'One Flew Over the Cuckoo's Nest' by Ken Keesy is one of the most prominent examples of American fiction in the 20th century. The novel is based, almost entirely on the interactions Keesy had with mental patients while he was working at a mental institution. While he experimented exstensively with LSD, he became very interested in studying the fundamental difference between perception and reality. This led to the production of 'One Flew Over the Cuckoo's Nest'.
'One Flew Over the Cuckoo's Nest' is the intense story of a group of mentally ill patients and their over bearing nurse. This Nurse has complete control over the hospital ward, and the patients are entirely beaten down and so that they do not question her authority. McMurphy arrives - and everything changes. A rouge, a gambler, a criminal who subverts all authority. He challenges the Nurse's power, first as a game, then as a desperate attempt to prove to the patients that life is worth living. He lives with men, who feel that their lives are over, as they helplessly conform to the Nurse's whim.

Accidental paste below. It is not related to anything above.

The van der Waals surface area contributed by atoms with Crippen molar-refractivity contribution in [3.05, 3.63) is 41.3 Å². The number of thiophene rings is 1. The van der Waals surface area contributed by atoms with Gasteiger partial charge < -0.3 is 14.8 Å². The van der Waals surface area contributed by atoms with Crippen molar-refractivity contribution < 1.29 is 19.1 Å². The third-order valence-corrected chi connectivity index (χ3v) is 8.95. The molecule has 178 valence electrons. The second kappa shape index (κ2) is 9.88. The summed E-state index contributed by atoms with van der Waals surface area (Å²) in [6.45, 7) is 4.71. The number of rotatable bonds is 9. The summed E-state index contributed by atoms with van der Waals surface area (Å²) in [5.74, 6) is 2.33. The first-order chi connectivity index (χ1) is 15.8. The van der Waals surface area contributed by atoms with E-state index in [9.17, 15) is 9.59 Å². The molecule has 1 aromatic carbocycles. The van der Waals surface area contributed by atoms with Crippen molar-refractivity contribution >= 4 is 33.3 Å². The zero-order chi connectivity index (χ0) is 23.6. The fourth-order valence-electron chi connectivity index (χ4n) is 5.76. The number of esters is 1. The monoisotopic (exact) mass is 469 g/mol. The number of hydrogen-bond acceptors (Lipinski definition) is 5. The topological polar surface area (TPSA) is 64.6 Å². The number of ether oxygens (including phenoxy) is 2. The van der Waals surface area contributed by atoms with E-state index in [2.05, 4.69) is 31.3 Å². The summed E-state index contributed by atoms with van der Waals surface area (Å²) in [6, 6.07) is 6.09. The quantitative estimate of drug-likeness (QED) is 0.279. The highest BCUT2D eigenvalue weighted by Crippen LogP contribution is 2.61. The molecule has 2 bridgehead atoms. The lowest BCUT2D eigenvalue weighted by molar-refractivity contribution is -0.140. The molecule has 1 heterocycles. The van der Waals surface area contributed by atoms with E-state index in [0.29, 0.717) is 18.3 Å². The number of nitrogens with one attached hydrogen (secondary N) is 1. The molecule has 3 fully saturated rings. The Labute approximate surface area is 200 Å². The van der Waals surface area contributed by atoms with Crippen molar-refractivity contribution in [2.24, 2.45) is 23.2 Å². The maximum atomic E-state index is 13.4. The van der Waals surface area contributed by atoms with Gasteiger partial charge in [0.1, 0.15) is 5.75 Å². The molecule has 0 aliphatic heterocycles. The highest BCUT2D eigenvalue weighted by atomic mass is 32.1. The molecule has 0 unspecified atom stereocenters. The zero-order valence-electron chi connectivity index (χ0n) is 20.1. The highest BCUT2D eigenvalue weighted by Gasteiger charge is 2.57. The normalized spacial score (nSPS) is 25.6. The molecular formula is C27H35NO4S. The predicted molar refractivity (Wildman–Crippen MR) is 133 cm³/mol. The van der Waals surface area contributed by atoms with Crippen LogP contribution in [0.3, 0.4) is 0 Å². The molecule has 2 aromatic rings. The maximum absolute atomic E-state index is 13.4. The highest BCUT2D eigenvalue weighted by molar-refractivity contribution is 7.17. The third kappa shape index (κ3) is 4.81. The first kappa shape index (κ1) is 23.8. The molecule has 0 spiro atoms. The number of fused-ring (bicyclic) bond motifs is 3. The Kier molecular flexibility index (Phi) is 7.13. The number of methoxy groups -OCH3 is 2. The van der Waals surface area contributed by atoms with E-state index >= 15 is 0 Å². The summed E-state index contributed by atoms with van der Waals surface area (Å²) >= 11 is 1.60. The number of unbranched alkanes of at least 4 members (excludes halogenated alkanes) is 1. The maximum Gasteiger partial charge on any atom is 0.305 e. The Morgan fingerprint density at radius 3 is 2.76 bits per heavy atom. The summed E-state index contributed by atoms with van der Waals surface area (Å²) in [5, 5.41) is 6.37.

McMurphy, brings laughter, adventure, women and booze to the small hospital world; most importantly, he provides these men with a hero. They idolise him as a saviour and through their devotion force him to become one, as he gives his life in their defence. Keesy's novel is powerful, and uplifting, yet with a fatalistic note. We know it cannot end happily as the Nurse is a symbol for the whole system of government and McMurphy is only one man. However, the whole novel resonates with power, despite the nihalistic undertones.
This is a fantastic read. However, it is not easy or comfortable.
The film with Jack Nicholson is definitely worth a view.